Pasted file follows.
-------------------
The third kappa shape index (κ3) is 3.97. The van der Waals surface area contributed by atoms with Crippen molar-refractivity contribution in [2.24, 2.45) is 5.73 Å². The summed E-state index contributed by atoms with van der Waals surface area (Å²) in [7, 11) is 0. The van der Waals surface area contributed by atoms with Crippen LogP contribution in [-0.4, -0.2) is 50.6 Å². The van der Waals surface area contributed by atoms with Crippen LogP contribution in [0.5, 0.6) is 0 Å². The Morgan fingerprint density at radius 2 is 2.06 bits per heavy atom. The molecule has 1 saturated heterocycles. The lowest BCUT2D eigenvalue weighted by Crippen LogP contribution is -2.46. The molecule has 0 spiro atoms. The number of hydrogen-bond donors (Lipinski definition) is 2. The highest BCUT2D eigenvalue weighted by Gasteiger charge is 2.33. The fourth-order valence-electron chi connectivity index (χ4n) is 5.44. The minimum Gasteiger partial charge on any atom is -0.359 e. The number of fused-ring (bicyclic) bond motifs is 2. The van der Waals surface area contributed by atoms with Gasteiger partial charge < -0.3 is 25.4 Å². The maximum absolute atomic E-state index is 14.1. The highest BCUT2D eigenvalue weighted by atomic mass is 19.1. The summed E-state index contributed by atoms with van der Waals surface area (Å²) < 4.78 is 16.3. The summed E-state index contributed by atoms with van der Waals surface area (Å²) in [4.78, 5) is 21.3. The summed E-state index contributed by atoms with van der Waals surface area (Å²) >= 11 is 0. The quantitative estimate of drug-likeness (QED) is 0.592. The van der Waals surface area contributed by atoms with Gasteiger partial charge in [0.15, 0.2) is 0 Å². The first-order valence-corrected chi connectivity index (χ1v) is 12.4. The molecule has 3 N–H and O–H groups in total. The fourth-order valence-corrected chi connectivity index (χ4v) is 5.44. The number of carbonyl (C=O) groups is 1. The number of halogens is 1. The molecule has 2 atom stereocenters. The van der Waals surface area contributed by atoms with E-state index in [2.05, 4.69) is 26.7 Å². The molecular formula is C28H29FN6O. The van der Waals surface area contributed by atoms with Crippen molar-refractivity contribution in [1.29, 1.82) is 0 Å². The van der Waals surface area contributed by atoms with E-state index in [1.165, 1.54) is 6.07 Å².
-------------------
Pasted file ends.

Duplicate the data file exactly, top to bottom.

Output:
The third kappa shape index (κ3) is 3.97. The van der Waals surface area contributed by atoms with Crippen molar-refractivity contribution in [2.24, 2.45) is 5.73 Å². The summed E-state index contributed by atoms with van der Waals surface area (Å²) in [7, 11) is 0. The van der Waals surface area contributed by atoms with Crippen LogP contribution in [-0.4, -0.2) is 50.6 Å². The van der Waals surface area contributed by atoms with Crippen LogP contribution in [0.5, 0.6) is 0 Å². The Morgan fingerprint density at radius 2 is 2.06 bits per heavy atom. The molecule has 1 saturated heterocycles. The lowest BCUT2D eigenvalue weighted by Crippen LogP contribution is -2.46. The molecule has 0 spiro atoms. The number of hydrogen-bond donors (Lipinski definition) is 2. The highest BCUT2D eigenvalue weighted by Gasteiger charge is 2.33. The fourth-order valence-electron chi connectivity index (χ4n) is 5.44. The minimum Gasteiger partial charge on any atom is -0.359 e. The number of fused-ring (bicyclic) bond motifs is 2. The van der Waals surface area contributed by atoms with Gasteiger partial charge < -0.3 is 25.4 Å². The maximum absolute atomic E-state index is 14.1. The highest BCUT2D eigenvalue weighted by atomic mass is 19.1. The summed E-state index contributed by atoms with van der Waals surface area (Å²) < 4.78 is 16.3. The summed E-state index contributed by atoms with van der Waals surface area (Å²) in [4.78, 5) is 21.3. The summed E-state index contributed by atoms with van der Waals surface area (Å²) >= 11 is 0. The quantitative estimate of drug-likeness (QED) is 0.592. The van der Waals surface area contributed by atoms with Gasteiger partial charge in [0.15, 0.2) is 0 Å². The first-order valence-corrected chi connectivity index (χ1v) is 12.4. The molecule has 3 N–H and O–H groups in total. The fourth-order valence-corrected chi connectivity index (χ4v) is 5.44. The number of carbonyl (C=O) groups is 1. The number of halogens is 1. The molecule has 2 atom stereocenters. The van der Waals surface area contributed by atoms with E-state index in [2.05, 4.69) is 26.7 Å². The molecular formula is C28H29FN6O. The van der Waals surface area contributed by atoms with Crippen molar-refractivity contribution in [1.29, 1.82) is 0 Å². The van der Waals surface area contributed by atoms with E-state index in [1.165, 1.54) is 6.07 Å².